Scouts is about fun, challenges and adventure
We are the UK's biggest mixed youth organisation. We change lives by offering 6 to 25 year-olds fun and challenging activities, unique experiences, everyday adventure and the chance to help others; making a positive impact in communities.
Scouts helps children and young adults reach their full potential. Scouts develop skills including teamwork, time management, leadership, initiative, planning, communication, self-motivation, cultural awareness and commitment. We help young people to get jobs, save lives and even change the world.
What do Scouts do?
Scouts take part in activities as diverse as kayaking, abseiling, expeditions overseas, photography, climbing and zorbing. As a Scout you can learn survival skills, first aid, computer programming, or even how to fly a plane. There's something for every young person. It's a great way to have fun, make friends, get outdoors, express your creativity and experience the wider world.
What do volunteers do?
This everyday adventure is possible thanks to our adult volunteers, who support Scouts in a wide range of roles from working directly with young people, to helping manage a Group, to being a charity Trustee. We help volunteers get the most out of their experiences at Scouts by providing opportunities for adventure, training, fun and friendship.
Our award-winning training scheme for volunteers means that adults get as much from Scouts as young people. Our approach focuses on what you want to get out of volunteering with Scouts, while respecting how much time you can offer. Over 90% of Scout volunteers say that their skills and experiences have been useful in their work or personal life.
Fun and adventure
Adventure is at the heart of everything we do. It is the single most important thing that sets Scouts apart.
It's exciting being involved with us. We believe that through the everyday adventure of Scouting, young people and adult volunteers regularly experience new challenges that enrich their lives and meet life long friends.
We offer hundreds of activities, as diverse as;
There's something for every young person, whatever their physical ability.
How our activities work
Every young person in Scouting enjoys a balanced range of activities, events and experiences, based around subject areas we call Programme Zones.
The zones vary depending on which of our sections the young person is in, but they cover a huge range of activities, from outdoor and physical pursuits to community involvement, creative expression and learning about the wider world.
Together we help Scouts get the most out of their Scouting experience by including elements from as many zones as possible within the activities on offer. And, the older they get, the more input young people themselves have in their own activity selection.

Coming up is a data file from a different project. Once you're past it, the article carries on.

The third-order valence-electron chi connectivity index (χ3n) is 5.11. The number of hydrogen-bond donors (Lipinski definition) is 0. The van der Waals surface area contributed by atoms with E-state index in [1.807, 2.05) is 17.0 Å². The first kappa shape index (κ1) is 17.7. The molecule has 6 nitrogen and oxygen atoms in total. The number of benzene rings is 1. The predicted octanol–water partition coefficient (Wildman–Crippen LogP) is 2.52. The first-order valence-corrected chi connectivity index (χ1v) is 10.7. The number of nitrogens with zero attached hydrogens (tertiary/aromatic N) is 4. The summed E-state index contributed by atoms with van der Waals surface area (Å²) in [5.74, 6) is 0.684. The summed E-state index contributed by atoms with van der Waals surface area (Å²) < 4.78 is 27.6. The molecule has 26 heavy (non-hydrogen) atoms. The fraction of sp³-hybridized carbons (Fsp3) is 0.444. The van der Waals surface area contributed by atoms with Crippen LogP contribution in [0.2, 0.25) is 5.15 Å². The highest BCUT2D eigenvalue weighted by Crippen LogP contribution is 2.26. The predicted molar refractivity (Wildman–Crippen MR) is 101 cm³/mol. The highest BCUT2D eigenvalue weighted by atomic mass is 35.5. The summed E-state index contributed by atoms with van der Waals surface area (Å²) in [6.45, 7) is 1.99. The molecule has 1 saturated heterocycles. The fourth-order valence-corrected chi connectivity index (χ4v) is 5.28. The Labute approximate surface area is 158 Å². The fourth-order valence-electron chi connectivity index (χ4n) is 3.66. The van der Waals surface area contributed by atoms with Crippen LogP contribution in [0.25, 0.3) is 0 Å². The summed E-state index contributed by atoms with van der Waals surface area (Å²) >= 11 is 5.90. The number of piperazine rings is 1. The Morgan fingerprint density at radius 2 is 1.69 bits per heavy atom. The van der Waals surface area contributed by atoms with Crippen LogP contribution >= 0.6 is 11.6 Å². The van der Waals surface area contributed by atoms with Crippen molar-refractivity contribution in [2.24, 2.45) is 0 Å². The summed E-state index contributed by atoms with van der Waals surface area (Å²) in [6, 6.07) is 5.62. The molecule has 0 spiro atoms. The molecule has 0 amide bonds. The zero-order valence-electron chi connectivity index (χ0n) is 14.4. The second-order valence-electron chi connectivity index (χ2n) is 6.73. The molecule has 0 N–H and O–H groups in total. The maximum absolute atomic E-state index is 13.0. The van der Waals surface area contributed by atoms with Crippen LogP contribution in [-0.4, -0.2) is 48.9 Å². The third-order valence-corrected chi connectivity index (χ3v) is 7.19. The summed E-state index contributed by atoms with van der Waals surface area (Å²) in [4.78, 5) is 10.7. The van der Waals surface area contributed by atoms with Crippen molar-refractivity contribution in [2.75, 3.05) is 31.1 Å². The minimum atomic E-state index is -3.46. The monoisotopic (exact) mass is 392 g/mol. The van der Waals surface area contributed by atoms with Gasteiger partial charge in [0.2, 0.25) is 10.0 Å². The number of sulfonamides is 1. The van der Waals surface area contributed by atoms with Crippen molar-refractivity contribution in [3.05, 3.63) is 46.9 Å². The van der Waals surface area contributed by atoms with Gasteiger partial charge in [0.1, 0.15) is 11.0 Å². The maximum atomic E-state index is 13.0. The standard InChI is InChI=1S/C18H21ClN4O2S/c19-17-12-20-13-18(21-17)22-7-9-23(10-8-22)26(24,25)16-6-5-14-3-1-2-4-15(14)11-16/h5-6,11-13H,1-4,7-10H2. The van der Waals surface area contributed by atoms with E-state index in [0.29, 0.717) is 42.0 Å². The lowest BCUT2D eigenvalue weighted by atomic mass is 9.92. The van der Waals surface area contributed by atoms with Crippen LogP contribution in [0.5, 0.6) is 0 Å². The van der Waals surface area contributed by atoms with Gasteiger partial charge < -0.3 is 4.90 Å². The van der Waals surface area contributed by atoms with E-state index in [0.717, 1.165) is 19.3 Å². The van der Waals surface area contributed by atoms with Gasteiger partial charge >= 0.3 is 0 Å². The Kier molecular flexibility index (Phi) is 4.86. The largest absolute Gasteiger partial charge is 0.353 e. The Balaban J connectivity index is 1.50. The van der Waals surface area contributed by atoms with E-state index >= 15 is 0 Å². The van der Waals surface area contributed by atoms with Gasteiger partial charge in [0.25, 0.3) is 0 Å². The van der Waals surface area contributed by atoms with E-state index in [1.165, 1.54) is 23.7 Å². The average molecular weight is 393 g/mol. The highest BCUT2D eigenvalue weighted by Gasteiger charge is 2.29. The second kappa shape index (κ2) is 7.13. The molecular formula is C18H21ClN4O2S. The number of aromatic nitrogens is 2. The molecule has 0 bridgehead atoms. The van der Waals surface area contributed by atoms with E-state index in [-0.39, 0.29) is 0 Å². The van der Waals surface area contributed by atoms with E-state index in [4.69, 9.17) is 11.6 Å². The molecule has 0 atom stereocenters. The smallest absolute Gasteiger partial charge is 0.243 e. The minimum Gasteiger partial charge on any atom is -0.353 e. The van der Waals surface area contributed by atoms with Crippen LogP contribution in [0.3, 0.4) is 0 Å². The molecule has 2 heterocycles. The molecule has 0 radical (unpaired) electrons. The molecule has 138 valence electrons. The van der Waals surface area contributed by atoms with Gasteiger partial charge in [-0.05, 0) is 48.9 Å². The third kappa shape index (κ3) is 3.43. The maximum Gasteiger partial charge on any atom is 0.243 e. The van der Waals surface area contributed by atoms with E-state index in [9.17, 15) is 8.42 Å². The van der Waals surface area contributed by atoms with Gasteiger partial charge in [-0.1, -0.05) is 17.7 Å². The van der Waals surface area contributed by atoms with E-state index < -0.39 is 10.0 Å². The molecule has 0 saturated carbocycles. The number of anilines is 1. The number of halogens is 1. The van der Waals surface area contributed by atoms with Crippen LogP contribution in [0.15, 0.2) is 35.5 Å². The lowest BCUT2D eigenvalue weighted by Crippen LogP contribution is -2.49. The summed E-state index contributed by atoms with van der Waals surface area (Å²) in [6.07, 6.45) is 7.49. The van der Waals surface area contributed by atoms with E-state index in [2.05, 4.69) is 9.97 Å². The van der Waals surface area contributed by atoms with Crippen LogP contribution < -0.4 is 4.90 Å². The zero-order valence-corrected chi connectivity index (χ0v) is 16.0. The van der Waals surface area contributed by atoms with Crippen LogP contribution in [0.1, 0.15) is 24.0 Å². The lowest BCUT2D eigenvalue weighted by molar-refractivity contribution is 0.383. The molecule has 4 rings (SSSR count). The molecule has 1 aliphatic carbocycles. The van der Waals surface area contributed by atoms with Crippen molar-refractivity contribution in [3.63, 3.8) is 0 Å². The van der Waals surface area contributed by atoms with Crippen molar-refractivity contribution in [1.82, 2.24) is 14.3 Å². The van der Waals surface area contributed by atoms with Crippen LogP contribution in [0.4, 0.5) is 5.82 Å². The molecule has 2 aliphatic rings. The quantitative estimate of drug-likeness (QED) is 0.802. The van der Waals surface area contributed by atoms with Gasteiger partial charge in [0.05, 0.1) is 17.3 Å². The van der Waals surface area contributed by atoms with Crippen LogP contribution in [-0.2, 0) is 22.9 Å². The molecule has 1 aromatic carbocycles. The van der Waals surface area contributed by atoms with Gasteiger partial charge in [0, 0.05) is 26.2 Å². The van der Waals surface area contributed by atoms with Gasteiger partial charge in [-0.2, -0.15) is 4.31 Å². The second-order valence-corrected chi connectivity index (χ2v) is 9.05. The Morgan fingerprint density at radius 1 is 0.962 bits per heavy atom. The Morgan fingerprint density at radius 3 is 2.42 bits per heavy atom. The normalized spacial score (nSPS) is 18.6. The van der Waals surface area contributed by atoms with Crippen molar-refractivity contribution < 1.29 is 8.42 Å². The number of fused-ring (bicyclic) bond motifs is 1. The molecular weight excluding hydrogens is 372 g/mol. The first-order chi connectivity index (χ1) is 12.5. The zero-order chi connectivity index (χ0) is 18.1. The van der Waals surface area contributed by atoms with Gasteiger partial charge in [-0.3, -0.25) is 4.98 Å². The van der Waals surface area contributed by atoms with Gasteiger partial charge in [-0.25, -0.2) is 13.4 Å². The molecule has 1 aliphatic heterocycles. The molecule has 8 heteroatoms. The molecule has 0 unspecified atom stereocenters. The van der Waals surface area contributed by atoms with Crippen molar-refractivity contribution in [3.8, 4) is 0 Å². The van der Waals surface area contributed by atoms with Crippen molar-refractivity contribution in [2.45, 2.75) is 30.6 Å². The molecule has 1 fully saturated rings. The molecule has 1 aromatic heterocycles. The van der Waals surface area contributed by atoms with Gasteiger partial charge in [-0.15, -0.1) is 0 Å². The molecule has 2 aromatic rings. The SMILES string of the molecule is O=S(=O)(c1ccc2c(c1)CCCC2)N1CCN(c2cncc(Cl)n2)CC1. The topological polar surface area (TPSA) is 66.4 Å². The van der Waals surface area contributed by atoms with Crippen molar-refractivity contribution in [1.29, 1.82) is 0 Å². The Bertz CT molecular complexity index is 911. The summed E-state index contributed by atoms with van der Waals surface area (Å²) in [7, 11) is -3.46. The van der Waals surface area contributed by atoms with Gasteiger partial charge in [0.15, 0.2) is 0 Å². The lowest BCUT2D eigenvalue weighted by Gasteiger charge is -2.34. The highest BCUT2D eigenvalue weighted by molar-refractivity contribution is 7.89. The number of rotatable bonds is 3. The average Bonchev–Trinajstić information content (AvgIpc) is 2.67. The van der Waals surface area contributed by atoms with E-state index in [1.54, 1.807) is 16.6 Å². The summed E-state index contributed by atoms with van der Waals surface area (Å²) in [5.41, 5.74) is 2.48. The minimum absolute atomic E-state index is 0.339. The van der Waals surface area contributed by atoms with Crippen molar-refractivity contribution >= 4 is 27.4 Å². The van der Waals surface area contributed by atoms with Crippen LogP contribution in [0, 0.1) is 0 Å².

Hiking in the dark. Travelling across Poland with just a backpack and three friends. Spending the first night away from home.
Activities are an integral part of Scouting. But as well as being challenging physically, our activities help young people set and achieve goals and grow in confidence.
Badges and awards
Did you know that as well as hiking, healthy eating and camping badges, our Scouts can develop skills in IT, PR and mechanics?
Our activity badges allow Scouts to demonstrate their progress in various pursuits, and help them to form new interests. They are usually awarded when a young person has completed a challenging yet achievable set of requirements.
We also have a number of Challenge Awards, which focus on more ambitious tasks and are themed around the zones of our balanced programme.
And the top awards?
Each section has at least one Chief Scout's Award; ranked bronze, silver, gold, platinum and diamond.
Many older Scouts also complete the various parts of the Duke of Edinburgh's Award, or go on an expedition to gain their Explorer Belt.
The Queen's Scout Award marks the pinnacle of effort and achievement for Explorer Scouts and Scout Network members. Every year those who've recently achieved the award get the opportunity to attend a royal parade at Windsor Castle.
Honouring our volunteers
Our young people wouldn't be able to achieve any of this without the thousands of dedicated adult volunteers who regularly give huge amounts of time and effort.
Ever since the first training camp for adults in 1919, qualified Scout leaders have been awarded their Wood Badge, which marks completion of our award-winning leadership training programme.
There are also a number of special awards for long or outstanding service, available to young people and adults alike.
We regularly work in partnership with organisations who are as excited about Scouting as we are. Along with sponsoring relevant activity badges, our partners also provide resources and opportunities to help young people achieve badges and awards.